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Black Vernacular:

Black Vernacular, the dialect of English often spoken by African Americans in urban and southern regions, is also known a "African American Vernacular English." Linguists abbreviate this term as AAVE in scholarly writing. John Algeo and Thomas Pyles note in The Origins and Development of the English Language that Black Vernacular in the twentieth century has been distinguished by differences in (1) diction, (2) pronunciation, (3) the use of the consuetudinal be and (4) a tendency to delete the -s ending of verbs. Examples appear from Algeo and Pyles appear below (see pages 219-220). Baugh notes additionally two other features (5) replacement of /∂/ sounds with /d/ sounds or /f/ sounds, (6) use of the emphatic done to stress completion of an act.

(1) African-American vocabulary has in many ways enriched American speech. The words nitty-gritty, jazz, and yam are all words that have entered mainstream English but which originated in African-American dialects. Much modern American slang, such as "throwback" for sports jerseys and "Benjamins" for hundred dollar bills also originate in Black Vernacular.

(2) African-American dialects tend to drop the [t] from words like rest and soft. They likewise tend to drop the [r] sound in words like bird, four, door, and father.

(3) The consuetidinal be refers to the use of an uninflected be to denote habitual or regular action. For instance, stating "She be here everyday" in black dialect implies continuous action. The consuetudinal be also refers to the tendency to delete forms of be in other uses--such as "She here now" instead of "She is here now."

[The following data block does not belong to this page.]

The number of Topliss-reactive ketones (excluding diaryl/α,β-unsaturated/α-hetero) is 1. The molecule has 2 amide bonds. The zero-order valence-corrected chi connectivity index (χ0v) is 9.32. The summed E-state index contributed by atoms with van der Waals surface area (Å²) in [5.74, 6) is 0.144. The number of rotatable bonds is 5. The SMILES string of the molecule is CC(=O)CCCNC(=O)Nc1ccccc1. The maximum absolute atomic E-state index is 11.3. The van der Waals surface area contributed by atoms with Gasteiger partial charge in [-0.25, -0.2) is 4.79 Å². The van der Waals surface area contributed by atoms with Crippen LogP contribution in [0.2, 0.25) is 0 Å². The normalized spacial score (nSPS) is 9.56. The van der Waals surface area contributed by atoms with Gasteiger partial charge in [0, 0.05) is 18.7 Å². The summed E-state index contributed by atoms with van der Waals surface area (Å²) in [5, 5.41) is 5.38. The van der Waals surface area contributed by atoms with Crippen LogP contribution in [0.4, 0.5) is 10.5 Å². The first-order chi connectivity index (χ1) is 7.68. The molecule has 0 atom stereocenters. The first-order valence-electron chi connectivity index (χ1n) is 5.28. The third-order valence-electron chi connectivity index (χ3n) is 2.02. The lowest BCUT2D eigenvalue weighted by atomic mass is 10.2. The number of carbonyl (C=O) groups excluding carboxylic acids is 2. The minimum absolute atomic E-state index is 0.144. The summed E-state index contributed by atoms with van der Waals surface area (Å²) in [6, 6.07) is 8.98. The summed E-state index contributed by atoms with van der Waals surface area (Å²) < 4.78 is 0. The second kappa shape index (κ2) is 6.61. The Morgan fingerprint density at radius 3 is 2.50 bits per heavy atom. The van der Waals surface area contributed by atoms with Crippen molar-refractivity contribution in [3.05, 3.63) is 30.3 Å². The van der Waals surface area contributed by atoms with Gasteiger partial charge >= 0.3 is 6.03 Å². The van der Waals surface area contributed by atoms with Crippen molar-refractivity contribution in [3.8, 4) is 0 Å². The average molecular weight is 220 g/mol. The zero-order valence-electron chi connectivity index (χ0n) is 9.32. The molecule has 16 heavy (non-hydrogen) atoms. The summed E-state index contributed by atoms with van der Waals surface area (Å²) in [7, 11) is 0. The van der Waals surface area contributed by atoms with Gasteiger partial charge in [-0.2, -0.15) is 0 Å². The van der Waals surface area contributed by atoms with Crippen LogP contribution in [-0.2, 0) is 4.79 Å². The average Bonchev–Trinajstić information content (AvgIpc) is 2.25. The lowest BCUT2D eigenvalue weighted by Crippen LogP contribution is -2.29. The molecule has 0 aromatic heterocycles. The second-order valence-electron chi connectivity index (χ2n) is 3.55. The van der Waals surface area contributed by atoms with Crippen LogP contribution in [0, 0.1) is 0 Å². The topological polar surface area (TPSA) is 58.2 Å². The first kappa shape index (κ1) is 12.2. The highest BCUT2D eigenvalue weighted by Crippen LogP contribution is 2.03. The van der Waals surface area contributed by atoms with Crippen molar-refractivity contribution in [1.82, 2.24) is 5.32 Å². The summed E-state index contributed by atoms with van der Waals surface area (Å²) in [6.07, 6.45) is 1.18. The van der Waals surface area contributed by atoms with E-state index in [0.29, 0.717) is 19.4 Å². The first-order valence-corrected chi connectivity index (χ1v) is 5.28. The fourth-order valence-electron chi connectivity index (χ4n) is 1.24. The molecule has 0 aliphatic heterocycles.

(4) Black Vernacular also tends to omit the final -s ending of verbs. For instance, a speaker of Black Vernacular might say, "He hear you" rather than "He hears you."

(5) Black Vernacular often replaces /∂/ sounds with /d/ sounds or /f/ sounds. For instance, the <th> grapheme in the word that may be pronounced as dat, and the <th> in nothing and mouth may be pronounced as nuf'n and mouf.

(6) Black Vernacular often uses the emphatic done to stress completion of an act. For instance, "He done did it" provides a more forceful alternative to the Standard English "He's already done it."

For expanded discussion, see A. C. Baugh and Thomas Cable's A History of the English Language, 5th edition (Prentice Hall, Upper Saddle River, NJ: 2002), pp.382-84, and John Algeo and Thomas Pyles' The Origins and Development of the English Language, 5th edition (Thompson and Wadsworth, Boston, Massachusetts: 2004): pp. 219-20.



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